The one that didn’t get away

By Scott Best
Like many people, I love having new experiences and learning new things. I had the opportunity to do just that back in June. I was working as an editorial intern at Pegasus Publications for Steven Wintemute. Steven is also the editor in chief for Hooked magazine, Travel Manitoba fishing ambassador, all around good guy and, this one’s pretty important, an avid fisherman.

One day, Steven was talking excitedly about what it was like to be out on the water and searching for that big catch. Somewhat intrigued, I said, “You know, I’ve never been fishing.” It was as if I had flipped a switch. Before long, we were setting a date to go catch some catfish, and Steven was filling me in on what to expect.

“Catfish are strong, but I’m going to tell you exactly how to hold your fish. You’ll want to keep your hands away from its mouth ‘cause catfish bite. They can crush your finger.”

Thanks for the warning, Steve.
On a Monday evening in mid-June, following my last day of work with Pegasus Publications, we headed out to Selkirk to meet Todd “The Rock ’n’ Roll Fisherman” Longley, owner and operator of City Cats Guiding Service. We took Todd’s boat out on the Red River to a spot well known as a haven for catfish. I am blind, so the guys showed me (with a lot of detail and patience) how to hold the rod, how to entice the fish, and what to do when I got a bite on my hook.

I get a strike
I knew Steve and Todd were expert anglers, so I wasn’t surprised when my rod buckled after being in the water for roughly half an hour. I was really surprised at how big the fish was! It was a 36-inch, 30-pound channel catfish and it felt that big!

It was a struggle trying to reel it in. “Pull back, now reel in,” they would say. This was  the first time I had ever held a fishing rod, so it took some practice to get the movements right. But it was well worth it. When the guys asked me to hold the fish for pictures, it felt pretty slimy, sort of like a wet boulder but much softer. I was nervous, and couldn’t wait to put the fish down (I’m not one for lifting things), but I was also incredibly happy. I had caught my first fish!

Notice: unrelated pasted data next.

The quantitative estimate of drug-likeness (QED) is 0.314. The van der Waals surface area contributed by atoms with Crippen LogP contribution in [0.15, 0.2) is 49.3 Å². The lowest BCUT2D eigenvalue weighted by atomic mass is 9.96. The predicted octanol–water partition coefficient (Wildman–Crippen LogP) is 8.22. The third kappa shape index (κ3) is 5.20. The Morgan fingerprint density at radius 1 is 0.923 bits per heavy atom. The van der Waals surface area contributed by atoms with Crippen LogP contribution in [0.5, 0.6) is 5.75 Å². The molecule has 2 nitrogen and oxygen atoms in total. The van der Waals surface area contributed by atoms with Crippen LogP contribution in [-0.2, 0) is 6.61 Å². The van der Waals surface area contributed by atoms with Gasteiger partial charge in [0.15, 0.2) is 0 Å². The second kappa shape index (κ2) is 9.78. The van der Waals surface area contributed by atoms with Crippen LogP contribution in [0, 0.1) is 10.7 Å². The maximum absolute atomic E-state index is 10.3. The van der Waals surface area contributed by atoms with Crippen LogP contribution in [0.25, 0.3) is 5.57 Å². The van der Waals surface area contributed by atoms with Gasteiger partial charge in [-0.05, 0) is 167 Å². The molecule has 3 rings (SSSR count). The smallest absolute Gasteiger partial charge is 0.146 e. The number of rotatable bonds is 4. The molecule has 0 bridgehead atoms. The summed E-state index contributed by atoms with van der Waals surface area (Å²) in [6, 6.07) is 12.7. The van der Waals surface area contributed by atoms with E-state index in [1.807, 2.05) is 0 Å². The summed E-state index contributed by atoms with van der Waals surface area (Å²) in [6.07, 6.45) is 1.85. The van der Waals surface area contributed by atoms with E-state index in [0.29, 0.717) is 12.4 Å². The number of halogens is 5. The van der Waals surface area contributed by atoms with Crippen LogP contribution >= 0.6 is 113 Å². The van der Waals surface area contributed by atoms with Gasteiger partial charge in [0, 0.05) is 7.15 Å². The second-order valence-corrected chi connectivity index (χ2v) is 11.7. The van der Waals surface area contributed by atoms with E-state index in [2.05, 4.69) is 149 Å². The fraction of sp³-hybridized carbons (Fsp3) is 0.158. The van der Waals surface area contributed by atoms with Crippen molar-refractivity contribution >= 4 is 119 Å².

Over the next couple of hours, we caught three or four more fish between us. I found it much easier to reel in and hold my other fish, mostly because they weren’t quite so big. One of them even made a type of grunting sound. “It’s talking,” Steven said, but I didn’t really know whether to believe him. Aside from catfishing, we chatted about life and work, laughed a lot and enjoyed some Hungarian sausage Todd had brought with him.

Scott – blind – steers the boat.

As we were getting ready to drive back to the launch, Steve asked me if I wanted to drive the boat. Todd was a little less enthusiastic, but rightfully so. It was his boat. Nevertheless, I jumped into the driver’s seat and they oriented me to the controls. I thought they would just have me work the throttle and they would steer, but I was wrong.

“Left, to the left, more to the left,” they would say.

Steven and Todd both kept their cool and seemed to relax more and more as our trip progressed. They both seemed a little frightened when we were about 40 yards from shore and I needed to turn the wheel a little more forcefully. But with their help, I managed to steer the boat back on course. When the wind picked up, I let Todd take over but I’d had my fun. Driving the boat was almost more exciting than catching fish.

When I told my friends the guys were taking me fishing, many of them said, “Fishing is pretty boring.” But they were wrong. I was lucky enough to be with two expert anglers who knew where the hot spots were, and that evening I learned there’s a whole lot more to fishing then catching fish. It’s also about the fun, the laughter and the company – the whole experience. Would I do it again…in a blink of an eye!

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